Real American Flavor

Tasti brand yeast produces a more US-baked flavor in breads and risen goods than Edmonds brand yeast. And for fluffy US diner-type pancakes, I find that a recipe using both baking soda and baking powder here gives them the desired oomph. Friends have astonished me with amazing fluffy pancakes from the Edmonds mix.

Did you know? You can bring flour, yeast, and sealed non-dairy baked goods back from the US. No honey, no dairy, no fruit, but there are still lots of options. I’ll often bring a stack of California tortillas, bottles of vanilla or maple syrup, a few boxes of Bakers’ unsweetened baking chocolate, or other small, flavorsome, packaged ingredients.

My Persistent Baking Fails

While I’m pretty good at not making mistakes twice, I still fail at biscuits (not surprising, since I am from the Northeast) and yet I have seen others succeed. I also don’t feel that my brownies are that good – I like the chewy kind with the crackly top and all I manage to come up with are cakey ones.

To go back to those Boston cream pies, my mistakes there were a) too much butter and b) not using standard flour – I used the bread-type flour instead. Next time I would go for a fluffier cake recipe.

I’d love to hear your own “baking abroad” stories, whether as a Yankee expat or as a Kiwi trying to recreate your favorites in foreign lands. Comment away!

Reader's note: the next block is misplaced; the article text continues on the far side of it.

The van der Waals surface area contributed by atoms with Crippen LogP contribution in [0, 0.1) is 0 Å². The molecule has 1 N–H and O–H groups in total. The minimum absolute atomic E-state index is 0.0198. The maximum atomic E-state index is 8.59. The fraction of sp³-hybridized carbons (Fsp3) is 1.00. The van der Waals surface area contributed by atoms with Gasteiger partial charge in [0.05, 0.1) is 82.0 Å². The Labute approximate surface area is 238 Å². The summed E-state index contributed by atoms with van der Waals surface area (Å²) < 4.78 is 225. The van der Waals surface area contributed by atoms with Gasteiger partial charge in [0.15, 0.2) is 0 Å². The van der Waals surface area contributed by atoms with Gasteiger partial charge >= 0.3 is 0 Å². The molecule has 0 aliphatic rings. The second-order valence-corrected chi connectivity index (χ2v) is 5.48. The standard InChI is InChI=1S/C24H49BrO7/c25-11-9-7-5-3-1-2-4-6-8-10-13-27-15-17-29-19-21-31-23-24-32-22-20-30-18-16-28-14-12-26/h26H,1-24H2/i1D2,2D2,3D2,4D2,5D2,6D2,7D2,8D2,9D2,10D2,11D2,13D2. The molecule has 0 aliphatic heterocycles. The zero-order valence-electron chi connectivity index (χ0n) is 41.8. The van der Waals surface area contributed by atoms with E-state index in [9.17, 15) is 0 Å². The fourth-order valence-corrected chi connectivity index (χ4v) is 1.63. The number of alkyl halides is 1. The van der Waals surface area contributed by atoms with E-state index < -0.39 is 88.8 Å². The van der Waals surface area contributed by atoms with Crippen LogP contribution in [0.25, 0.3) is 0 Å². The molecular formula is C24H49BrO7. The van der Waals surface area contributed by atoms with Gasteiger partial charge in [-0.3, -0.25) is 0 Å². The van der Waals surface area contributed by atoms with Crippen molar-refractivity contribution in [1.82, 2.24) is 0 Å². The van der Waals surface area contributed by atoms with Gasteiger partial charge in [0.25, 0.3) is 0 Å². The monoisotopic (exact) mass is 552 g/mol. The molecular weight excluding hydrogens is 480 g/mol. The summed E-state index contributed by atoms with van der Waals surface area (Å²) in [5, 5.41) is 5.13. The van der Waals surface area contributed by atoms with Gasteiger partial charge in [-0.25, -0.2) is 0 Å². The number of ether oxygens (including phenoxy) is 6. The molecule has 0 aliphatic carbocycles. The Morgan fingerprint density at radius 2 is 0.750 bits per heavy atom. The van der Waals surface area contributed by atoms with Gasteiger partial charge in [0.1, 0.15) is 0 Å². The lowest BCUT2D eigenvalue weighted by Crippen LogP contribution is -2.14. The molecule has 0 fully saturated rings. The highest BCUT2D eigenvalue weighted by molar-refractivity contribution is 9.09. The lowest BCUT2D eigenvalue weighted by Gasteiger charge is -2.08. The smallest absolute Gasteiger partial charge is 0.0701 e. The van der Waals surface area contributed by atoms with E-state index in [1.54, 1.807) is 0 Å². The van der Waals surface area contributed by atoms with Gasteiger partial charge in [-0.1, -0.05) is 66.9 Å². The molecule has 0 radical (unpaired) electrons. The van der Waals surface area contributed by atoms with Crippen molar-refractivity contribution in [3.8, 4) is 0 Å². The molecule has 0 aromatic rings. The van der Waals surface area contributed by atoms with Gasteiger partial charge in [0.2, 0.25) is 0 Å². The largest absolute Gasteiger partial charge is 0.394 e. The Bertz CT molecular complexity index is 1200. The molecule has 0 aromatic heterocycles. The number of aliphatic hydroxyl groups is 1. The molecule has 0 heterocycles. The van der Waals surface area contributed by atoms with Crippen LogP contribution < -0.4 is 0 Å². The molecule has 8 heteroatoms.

4 Comments

  1. I find that adding more cold milk to butter cream frosting lightens its texture no end, and Americolor white coloring really does help to lighten its colour. 🙂

    Reply

    • That explains why I was confused about the buttercream frosting going hard – I always add a dash of milk to soften it!

      Reply

  2. Ah, baking overseas. I’m having flashbacks to wanting to bake a cake in Japan, only to realise everyone had those little convection toaster ovens. Too challenging!

    I’m interested that you haven’t been able to find a substitute for shortening. I always thought Kremelta or Shreddo was an acceptable substitute – have you tried these (and if so, what happens?).

    I love how different things can be somethings – I was thoroughly confused when my friend gave me a recipe for pumpkin pie that involved pumpkin from cans, powdered sugar, and corn syrup. I ended up going with a Amerikiwi Kumara and Pumpkin pie instead!

    Reply

  3. Thanks for this! Great read. I’m making an apple pie for my dad which is his favourite but he’s never had an amazing one. For the pie crust I’ll have to try kremelta. Fingers crossed!!!

    Reply